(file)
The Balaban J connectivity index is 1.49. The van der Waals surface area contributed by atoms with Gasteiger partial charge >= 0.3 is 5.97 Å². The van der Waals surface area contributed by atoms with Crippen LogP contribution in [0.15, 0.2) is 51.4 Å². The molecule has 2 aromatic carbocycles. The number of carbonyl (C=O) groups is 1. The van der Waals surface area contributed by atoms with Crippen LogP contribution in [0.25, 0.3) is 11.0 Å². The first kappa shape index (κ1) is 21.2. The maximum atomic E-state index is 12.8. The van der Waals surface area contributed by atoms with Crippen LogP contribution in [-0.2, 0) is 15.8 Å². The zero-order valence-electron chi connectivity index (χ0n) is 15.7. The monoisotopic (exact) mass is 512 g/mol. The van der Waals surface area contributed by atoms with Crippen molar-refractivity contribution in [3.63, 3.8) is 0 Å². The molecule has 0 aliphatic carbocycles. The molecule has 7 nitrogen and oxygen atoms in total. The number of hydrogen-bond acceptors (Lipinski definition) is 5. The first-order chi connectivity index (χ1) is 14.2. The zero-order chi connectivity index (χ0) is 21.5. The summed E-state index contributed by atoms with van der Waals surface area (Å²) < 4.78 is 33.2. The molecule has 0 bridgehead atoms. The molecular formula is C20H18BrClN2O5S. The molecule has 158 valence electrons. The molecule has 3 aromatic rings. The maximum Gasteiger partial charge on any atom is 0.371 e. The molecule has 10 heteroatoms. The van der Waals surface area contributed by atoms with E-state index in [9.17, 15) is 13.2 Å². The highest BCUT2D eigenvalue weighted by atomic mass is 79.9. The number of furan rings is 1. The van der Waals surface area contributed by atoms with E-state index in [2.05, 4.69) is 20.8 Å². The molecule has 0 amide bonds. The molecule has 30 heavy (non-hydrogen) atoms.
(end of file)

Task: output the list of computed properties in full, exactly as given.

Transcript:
The Balaban J connectivity index is 1.49. The van der Waals surface area contributed by atoms with Gasteiger partial charge >= 0.3 is 5.97 Å². The van der Waals surface area contributed by atoms with Crippen LogP contribution in [0.15, 0.2) is 51.4 Å². The molecule has 2 aromatic carbocycles. The number of carbonyl (C=O) groups is 1. The van der Waals surface area contributed by atoms with Crippen LogP contribution in [0.25, 0.3) is 11.0 Å². The first kappa shape index (κ1) is 21.2. The maximum atomic E-state index is 12.8. The van der Waals surface area contributed by atoms with Crippen LogP contribution in [-0.2, 0) is 15.8 Å². The zero-order valence-electron chi connectivity index (χ0n) is 15.7. The monoisotopic (exact) mass is 512 g/mol. The van der Waals surface area contributed by atoms with Crippen molar-refractivity contribution in [3.63, 3.8) is 0 Å². The molecule has 0 aliphatic carbocycles. The molecule has 7 nitrogen and oxygen atoms in total. The number of hydrogen-bond acceptors (Lipinski definition) is 5. The first-order chi connectivity index (χ1) is 14.2. The zero-order chi connectivity index (χ0) is 21.5. The summed E-state index contributed by atoms with van der Waals surface area (Å²) < 4.78 is 33.2. The molecule has 0 bridgehead atoms. The molecular formula is C20H18BrClN2O5S. The molecule has 158 valence electrons. The molecule has 3 aromatic rings. The maximum Gasteiger partial charge on any atom is 0.371 e. The molecule has 10 heteroatoms. The van der Waals surface area contributed by atoms with E-state index in [9.17, 15) is 13.2 Å². The highest BCUT2D eigenvalue weighted by atomic mass is 79.9. The number of furan rings is 1. The van der Waals surface area contributed by atoms with E-state index in [2.05, 4.69) is 20.8 Å². The molecule has 0 amide bonds. The molecule has 30 heavy (non-hydrogen) atoms.